The Purple Polyester Pantsuit That Changed My Life

That picture above is me wearing the pantsuit that changed my life

When I was a kid  my dad  brought home a purple polyester pantsuit for me, complete with white ruffles around the neck and down the front.

I absolutely loved it. (It was the 70s, after all.)

Little did I know at the time, it would change my life.

Against  my mother ‘s wishes, I decided to wear it for school pictures — she wanted me to wear something “prettier.” And most of the time, I did, but this time I was defiant.

A little bit of backstory

The problem was not only that I defied my mother’s desires and also that my mom seriously didn’t like that purple pantsuit, but that my dad had shown up out of nowhere with it.

I’m pretty sure the appearance of the purple pantsuit just aggravated her.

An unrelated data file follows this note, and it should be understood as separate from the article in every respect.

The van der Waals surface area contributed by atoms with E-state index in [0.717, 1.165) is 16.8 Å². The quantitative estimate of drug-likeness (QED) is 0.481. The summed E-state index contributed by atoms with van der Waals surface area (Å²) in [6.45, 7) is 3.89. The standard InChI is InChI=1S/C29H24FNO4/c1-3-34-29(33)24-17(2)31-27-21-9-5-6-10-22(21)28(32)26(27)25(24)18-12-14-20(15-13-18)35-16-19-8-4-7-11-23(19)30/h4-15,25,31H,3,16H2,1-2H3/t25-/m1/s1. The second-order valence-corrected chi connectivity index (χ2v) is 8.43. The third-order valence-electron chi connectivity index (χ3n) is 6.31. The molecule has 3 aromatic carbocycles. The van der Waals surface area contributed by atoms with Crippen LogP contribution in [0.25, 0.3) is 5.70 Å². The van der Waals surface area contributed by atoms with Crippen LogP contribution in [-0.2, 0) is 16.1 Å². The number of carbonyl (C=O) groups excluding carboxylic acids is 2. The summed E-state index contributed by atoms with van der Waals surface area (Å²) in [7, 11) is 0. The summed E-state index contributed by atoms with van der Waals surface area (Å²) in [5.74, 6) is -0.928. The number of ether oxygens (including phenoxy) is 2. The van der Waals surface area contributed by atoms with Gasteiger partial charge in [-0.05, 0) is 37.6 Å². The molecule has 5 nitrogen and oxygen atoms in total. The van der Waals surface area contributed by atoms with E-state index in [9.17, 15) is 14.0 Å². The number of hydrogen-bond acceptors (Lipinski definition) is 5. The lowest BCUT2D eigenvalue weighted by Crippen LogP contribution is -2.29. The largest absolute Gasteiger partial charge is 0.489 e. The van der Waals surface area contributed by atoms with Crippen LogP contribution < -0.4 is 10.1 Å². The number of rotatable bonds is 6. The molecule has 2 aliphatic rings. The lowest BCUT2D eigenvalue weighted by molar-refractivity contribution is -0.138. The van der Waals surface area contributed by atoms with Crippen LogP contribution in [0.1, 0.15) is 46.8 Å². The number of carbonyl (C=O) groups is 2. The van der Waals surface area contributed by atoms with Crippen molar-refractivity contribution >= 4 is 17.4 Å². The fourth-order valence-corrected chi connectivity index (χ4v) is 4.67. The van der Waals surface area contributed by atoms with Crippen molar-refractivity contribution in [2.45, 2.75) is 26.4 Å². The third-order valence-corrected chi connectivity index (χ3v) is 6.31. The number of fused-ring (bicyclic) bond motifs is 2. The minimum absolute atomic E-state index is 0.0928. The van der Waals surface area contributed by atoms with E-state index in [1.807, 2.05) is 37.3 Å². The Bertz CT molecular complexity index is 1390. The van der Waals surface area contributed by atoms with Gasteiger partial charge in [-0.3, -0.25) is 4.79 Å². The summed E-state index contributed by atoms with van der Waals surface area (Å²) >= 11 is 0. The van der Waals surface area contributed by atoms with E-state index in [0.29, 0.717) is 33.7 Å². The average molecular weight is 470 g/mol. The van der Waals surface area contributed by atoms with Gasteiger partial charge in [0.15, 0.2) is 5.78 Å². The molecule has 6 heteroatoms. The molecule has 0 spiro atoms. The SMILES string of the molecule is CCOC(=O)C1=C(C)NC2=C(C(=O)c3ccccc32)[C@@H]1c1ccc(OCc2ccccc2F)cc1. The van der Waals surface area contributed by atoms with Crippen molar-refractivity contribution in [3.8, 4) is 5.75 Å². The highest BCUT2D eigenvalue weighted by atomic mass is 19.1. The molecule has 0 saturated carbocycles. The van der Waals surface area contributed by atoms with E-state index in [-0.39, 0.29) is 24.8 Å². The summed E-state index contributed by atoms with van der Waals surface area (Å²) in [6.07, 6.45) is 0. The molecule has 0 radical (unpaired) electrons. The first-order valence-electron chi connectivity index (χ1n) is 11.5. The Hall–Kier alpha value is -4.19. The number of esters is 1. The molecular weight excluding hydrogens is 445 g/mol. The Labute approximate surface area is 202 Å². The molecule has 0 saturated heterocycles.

See, our dad was in and out a lot. But mostly out.

He told my sister in his later years that he hadn’t been a good father, never mind a good provider. He’d left our mom without money and a co-parent time and again. He’d make promises he didn’t keep, and then he’d show up unannounced bearing gifts.

To our mom’s credit, she didn’t complain about our dad around us. Maybe she could have filled us in on things better… perhaps? But I give her so much credit for not handing her thoughts over to us back then. Lord knows, my sister and I could have ended up with so much baggage that wasn’t even ours. (And to our dad’s credit, he didn’t complain to us about our mom, either, even many years later.)

Eventually our parents split up for good and went their separate ways. We’d already moved in with our mom’s parents when I was about to go to first grade, so though the news years later of the official divorce rattled me severely, the only thing that actually changed was that now we knew our dad wasn’t coming home.